Doodle God for iPhone
Editor’s Note: The following review is adapted from Five Star Apps: The Best iPhone and iPad Apps for Work and Play by Glenn Fleishman. (2010, Pearson Education and Peachpit Press).
Before the modern scientific method, many cultures believed that all material things comprised varying proportions of fundamental elements, like earth, water, fire, and air (and sometimes the ineffable aether or ether). Doodle God from JoyBits plays off this cultural history by offering you the chance to mix and match four starting elements to create (at this writing) 246 organisms.
You start with basic mixtures. Fire and water become lava. Sand and earth become clay. And so on. But you soon start reaching fascinating patterns, like plugging Life and Swamp together to get a living, moving creature. Mythical creatures can also easily result. I crossed fire with a bird and ended up with a phoenix; clay plus life brought me a golem. As you advance through combinations, you also pass into new levels in which a number of older creatures or substances disappear and new categories show up. Good and evil make appearances as you ascend the godhead.
This is no kingdom of life: some combinations are rather bizarre. This can lead to tedious game play. At certain points, I hit a wall and couldn’t find any additional combinations, which led me to cycle through every combination methodically, which is not fun at all. It’s also easy to jump ahead and create a more advanced element (like a steam engine) when you otherwise have things like mud and lizards.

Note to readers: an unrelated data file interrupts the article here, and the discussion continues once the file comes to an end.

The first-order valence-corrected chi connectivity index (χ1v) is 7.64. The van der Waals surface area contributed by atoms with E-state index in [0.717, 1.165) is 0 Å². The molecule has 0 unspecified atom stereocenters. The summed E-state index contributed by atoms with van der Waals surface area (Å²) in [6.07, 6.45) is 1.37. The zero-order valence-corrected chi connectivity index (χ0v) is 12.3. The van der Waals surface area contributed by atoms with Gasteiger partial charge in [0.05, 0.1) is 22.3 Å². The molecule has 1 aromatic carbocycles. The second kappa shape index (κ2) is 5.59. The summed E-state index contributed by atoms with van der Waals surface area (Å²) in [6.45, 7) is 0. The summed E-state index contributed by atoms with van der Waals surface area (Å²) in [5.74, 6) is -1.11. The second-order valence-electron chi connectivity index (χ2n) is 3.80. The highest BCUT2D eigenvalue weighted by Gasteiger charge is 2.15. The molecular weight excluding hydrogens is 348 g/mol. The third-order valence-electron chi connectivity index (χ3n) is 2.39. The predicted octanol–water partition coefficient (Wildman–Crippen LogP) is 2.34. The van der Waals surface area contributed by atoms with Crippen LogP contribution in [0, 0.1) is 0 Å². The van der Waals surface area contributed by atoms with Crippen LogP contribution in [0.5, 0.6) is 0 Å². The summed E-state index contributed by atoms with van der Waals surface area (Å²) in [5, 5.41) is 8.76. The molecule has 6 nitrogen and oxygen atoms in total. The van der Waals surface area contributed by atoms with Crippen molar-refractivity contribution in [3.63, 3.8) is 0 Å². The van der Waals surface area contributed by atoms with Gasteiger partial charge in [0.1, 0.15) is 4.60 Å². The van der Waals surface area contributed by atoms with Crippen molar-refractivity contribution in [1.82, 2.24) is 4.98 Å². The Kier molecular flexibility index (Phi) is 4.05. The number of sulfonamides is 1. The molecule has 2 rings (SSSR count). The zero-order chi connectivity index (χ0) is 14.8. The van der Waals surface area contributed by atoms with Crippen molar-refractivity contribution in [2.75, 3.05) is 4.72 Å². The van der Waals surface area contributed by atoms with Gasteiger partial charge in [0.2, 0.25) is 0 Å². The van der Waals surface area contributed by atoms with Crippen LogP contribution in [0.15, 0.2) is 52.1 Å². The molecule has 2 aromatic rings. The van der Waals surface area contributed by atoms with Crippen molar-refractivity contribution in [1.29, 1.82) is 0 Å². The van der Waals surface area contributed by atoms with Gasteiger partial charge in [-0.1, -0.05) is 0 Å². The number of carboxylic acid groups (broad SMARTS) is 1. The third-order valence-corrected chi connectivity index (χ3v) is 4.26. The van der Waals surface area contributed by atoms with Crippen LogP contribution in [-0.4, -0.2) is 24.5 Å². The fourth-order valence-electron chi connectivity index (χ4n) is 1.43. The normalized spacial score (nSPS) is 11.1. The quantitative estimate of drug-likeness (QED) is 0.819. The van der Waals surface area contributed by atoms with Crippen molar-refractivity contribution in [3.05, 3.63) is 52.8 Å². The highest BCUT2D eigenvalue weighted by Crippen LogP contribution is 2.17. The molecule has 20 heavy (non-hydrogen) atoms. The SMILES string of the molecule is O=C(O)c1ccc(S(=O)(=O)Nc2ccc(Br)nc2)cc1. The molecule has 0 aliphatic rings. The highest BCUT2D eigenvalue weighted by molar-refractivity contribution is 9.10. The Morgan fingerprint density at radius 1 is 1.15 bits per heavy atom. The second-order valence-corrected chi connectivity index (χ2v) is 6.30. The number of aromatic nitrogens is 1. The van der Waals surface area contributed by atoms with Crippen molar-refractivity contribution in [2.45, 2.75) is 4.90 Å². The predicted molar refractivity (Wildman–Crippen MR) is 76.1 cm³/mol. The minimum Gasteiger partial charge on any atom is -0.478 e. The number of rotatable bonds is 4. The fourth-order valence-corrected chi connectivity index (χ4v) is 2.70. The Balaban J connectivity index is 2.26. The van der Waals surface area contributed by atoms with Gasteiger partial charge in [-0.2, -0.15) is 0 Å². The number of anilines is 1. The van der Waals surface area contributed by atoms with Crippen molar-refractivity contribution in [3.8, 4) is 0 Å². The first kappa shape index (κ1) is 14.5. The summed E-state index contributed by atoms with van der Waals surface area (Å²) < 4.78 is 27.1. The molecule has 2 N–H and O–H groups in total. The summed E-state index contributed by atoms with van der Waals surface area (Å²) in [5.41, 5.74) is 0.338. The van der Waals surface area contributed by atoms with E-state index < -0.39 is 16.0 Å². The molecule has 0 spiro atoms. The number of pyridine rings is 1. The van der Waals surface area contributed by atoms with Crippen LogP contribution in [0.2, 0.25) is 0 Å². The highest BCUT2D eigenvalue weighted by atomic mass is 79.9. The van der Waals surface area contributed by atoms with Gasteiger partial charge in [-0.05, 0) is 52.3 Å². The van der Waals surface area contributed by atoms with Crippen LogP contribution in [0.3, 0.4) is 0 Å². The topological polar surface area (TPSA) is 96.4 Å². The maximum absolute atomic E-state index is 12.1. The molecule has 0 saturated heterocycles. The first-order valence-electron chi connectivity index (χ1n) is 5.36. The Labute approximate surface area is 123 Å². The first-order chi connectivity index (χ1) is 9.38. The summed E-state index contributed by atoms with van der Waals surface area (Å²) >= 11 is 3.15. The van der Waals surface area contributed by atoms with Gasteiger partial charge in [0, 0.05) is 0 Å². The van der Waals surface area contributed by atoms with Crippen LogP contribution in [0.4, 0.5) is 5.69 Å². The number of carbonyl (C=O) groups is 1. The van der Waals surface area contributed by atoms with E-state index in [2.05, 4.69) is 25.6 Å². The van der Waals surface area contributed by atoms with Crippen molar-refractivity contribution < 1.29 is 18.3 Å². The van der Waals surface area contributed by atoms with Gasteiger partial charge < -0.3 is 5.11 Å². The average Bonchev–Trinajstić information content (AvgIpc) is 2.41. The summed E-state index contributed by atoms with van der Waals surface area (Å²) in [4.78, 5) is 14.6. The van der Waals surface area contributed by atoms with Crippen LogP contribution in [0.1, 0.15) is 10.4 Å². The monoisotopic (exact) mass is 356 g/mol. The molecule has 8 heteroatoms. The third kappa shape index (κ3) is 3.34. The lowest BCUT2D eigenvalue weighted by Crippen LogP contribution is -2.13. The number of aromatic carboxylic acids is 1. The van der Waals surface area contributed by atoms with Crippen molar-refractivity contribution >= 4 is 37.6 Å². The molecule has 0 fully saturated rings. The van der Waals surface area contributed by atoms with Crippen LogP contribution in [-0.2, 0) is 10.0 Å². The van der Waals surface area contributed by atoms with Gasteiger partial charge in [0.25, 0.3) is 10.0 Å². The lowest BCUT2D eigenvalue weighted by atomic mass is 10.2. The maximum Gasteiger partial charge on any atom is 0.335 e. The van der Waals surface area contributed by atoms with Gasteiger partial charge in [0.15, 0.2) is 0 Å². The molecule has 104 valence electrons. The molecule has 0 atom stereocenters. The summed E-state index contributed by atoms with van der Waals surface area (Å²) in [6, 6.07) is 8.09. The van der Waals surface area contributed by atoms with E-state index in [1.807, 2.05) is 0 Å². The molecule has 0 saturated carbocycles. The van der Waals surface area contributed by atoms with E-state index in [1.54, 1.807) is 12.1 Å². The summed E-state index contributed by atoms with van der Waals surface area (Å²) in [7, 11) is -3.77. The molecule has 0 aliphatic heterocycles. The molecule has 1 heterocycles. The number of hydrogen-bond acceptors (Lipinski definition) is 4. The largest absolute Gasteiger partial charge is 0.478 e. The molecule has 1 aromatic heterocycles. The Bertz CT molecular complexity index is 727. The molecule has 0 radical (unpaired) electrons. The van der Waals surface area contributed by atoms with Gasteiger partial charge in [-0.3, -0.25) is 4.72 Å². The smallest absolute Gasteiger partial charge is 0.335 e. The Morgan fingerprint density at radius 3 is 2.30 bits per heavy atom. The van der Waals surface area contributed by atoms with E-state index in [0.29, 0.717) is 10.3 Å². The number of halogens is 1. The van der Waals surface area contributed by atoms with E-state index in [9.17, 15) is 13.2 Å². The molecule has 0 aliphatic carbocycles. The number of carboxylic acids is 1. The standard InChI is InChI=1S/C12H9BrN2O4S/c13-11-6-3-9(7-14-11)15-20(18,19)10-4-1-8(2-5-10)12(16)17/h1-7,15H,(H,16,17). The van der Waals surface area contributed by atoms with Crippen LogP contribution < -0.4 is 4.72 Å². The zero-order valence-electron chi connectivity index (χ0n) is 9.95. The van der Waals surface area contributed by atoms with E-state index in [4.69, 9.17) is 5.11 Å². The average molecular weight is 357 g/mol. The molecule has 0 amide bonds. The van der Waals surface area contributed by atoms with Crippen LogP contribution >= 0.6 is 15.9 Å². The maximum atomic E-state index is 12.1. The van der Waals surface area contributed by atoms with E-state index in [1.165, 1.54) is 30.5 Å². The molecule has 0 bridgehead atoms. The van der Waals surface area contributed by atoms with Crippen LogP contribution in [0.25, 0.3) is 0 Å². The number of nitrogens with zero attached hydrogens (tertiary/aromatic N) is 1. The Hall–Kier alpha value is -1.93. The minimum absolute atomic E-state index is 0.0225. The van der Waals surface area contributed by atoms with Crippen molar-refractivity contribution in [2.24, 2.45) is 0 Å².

Fortunately, a light bulb button at the bottom gives you hints that may lead to the right conclusion. I was stumped at one point, until I was clued in that I could make coffee (seeds plus energy). A set of double light bulbs shows you the two categories that contain elements that might combine. After getting a hint, you have to wait a few minutes to get the next one.
You can review a list of combinations you’ve made that turned into new elements. If you’ve connected up with Facebook, you can tap a row, and then tap a Facebook logo to post the recipe to your Wall. Of course, your Facebook friends may get irritated when you reveal combinations they’re not yet aware of and wanted to discover on their own.
I played Doodle God for many, many hours in increments of a few minutes here and there until I managed to create nearly 200 objects and “win” the game, unlocking further games. The unlocked items aren’t nearly as interesting as the main challenge, which has little incentive to play again from the start. Nonetheless, many hours of engaging play for $1 is still a bargain. And now I can add alchemist to my resumé.
[Glenn Fleishman is a senior contributor to Macworld.]